Three More Florida Men Charged in $80 Million Drug Theft from Eli Lilly Warehouse in Enfield
|U.S. Attorney’s Office April 22, 2014|
The United States Attorney for the District of Connecticut today announced that three more Florida men have been arrested for their alleged participation in the March 2010 theft of approximately $80 million in pharmaceuticals from an Eli Lilly Company warehouse and storage facility in Enfield, Connecticut.
On April 10, 2014, a federal grand jury in New Haven returned a second superseding indictment charging Amaury Villa, 39, of Miami; Yosmany Nunez, also known as “El Gato,” 41, of Southwest Ranches, Florida; Alexander Marquez, 40, of Hialeah, Florida; and Rafael Lopez, 49, of Miami, on federal conspiracy and theft charges. The indictment was unsealed yesterday.
Nunez, Marquez, and Lopez, who are citizens of Cuba, were arrested last week in Florida. Villa was originally charged by indictment in March 2012 and has been in federal custody since May 2012.
The second superseding indictment alleges that, between January and March 2010, Villa, Nunez, Marquez, Lopez, and another individual conspired to steal pharmaceuticals from the Eli Lilly Company warehouse and storage facility in Enfield. The investigation revealed that, in early 2010, Villa, Nunez, and others traveled from the Miami area to Connecticut to gather information about the warehouse facility and the surrounding area. Shortly before the theft, Lopez and another individual traveled to Flushing, New York, where they purchased tools needed to break into the warehouse facility and then traveled to Connecticut.
The indictment alleges that, in the evening of March 13, 2010, Marquez drove a tractor trailer to the parking lot of the Eli Lilly warehouse facility. Later that evening, Villa and a co-conspirator carried a ladder to the warehouse, checked for security in the front area, climbed onto the roof, used the tools to cut a hole in the facility roof, dropped down into the facility, and disabled the alarm system. Thereafter, Villa and others loaded approximately 49 pallets of pharmaceuticals into the tractor trailer, which they had backed up to the loading dock of the warehouse.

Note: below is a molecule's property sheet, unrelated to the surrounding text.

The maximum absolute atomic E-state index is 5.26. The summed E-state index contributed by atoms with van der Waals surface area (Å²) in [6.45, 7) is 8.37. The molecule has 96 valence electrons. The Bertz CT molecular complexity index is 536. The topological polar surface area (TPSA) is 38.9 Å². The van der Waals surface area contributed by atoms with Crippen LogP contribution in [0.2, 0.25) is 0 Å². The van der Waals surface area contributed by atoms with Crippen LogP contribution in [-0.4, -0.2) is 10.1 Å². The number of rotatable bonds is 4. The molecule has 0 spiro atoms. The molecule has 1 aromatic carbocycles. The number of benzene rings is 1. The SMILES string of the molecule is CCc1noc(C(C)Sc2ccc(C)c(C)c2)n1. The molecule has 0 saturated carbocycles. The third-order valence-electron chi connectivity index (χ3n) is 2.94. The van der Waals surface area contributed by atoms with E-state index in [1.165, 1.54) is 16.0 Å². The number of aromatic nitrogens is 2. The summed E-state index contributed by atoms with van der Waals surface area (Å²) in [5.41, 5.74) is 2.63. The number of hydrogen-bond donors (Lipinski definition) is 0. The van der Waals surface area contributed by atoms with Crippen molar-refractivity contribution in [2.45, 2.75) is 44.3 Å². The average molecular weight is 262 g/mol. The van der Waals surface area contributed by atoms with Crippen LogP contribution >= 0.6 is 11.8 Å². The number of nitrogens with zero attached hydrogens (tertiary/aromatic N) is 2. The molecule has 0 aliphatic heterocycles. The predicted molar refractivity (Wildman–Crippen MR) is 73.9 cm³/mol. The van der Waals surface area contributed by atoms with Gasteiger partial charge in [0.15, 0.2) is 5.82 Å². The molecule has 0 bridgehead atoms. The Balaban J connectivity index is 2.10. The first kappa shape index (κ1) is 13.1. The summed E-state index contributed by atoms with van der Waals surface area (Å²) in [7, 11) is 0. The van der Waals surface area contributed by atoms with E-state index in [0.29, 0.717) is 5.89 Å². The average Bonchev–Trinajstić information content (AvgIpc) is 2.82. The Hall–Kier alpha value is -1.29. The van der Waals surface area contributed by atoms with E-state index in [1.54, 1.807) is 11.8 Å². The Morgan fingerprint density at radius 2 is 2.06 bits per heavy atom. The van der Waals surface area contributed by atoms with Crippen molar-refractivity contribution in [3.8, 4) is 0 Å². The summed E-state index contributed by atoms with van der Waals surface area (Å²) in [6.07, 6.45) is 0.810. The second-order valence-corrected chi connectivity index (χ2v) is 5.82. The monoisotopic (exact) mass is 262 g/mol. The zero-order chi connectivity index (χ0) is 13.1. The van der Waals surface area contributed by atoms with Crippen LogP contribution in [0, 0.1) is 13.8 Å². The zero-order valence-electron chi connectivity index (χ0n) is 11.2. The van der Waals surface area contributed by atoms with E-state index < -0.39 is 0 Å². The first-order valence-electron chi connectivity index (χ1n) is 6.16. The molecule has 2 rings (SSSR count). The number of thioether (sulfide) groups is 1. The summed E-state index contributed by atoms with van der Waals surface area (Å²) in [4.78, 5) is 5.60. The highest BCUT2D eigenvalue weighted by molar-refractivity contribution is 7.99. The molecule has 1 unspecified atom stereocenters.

The indictment alleges that Lopez was in the vicinity of the Enfield warehouse at the time of the theft and communicated by cell phone with a co-conspirator who was inside the warehouse.
The pallets of pharmaceuticals included thousands of boxes Zyprexa, Cymbalta, Prozac, Gemzar, and other medicines, valued at approximately $80 million.
It is alleged that Marquez drove the tractor trailer containing the stolen pharmaceuticals from Connecticut to Florida. Villa, Nunez, Marquez, and a co-conspirator then met in Florida, unloaded the stolen pharmaceuticals from the tractor trailer, and stored them in public storage facility in the Miami area.
As part of an investigation in the Southern District of Florida, on October 14, 2011, a search of a storage facility in Florida recovered pharmaceuticals that had been stolen from the Enfield warehouse.
The defendants are charged with one count of conspiracy, which carries a maximum term of imprisonment of five years; four counts of theft from an interstate shipment, each of which carries a maximum term of imprisonment of 10 years; and one count of interstate transportation of stolen property, which carries a maximum term of imprisonment of 10 years.
Nunez and Marquez were arrested on April 17 in Florida. Both are detained pending hearings that are scheduled for April 24 in Fort Lauderdale. Lopez surrendered to authorities yesterday. He was released on bond and is scheduled to be arraigned in the District of Connecticut on May 1.
This matter is being investigated by the Federal Bureau of Investigation and the Enfield Police Department, with the assistance of several other U.S. Attorney’s Offices and federal, state, and local law enforcement agencies that have been investigating large-scale thefts of pharmaceuticals and other products.
The case is being prosecuted by Assistant U.S. Attorneys Anastasia E. King and Douglas P. Morabito, with the assistance of the U.S. Attorney’s Office for the Southern District of Florida.
An indictment is not evidence of guilt. Charges are only allegations, and each defendant is presumed innocent unless and until proven guilty beyond a reasonable doubt.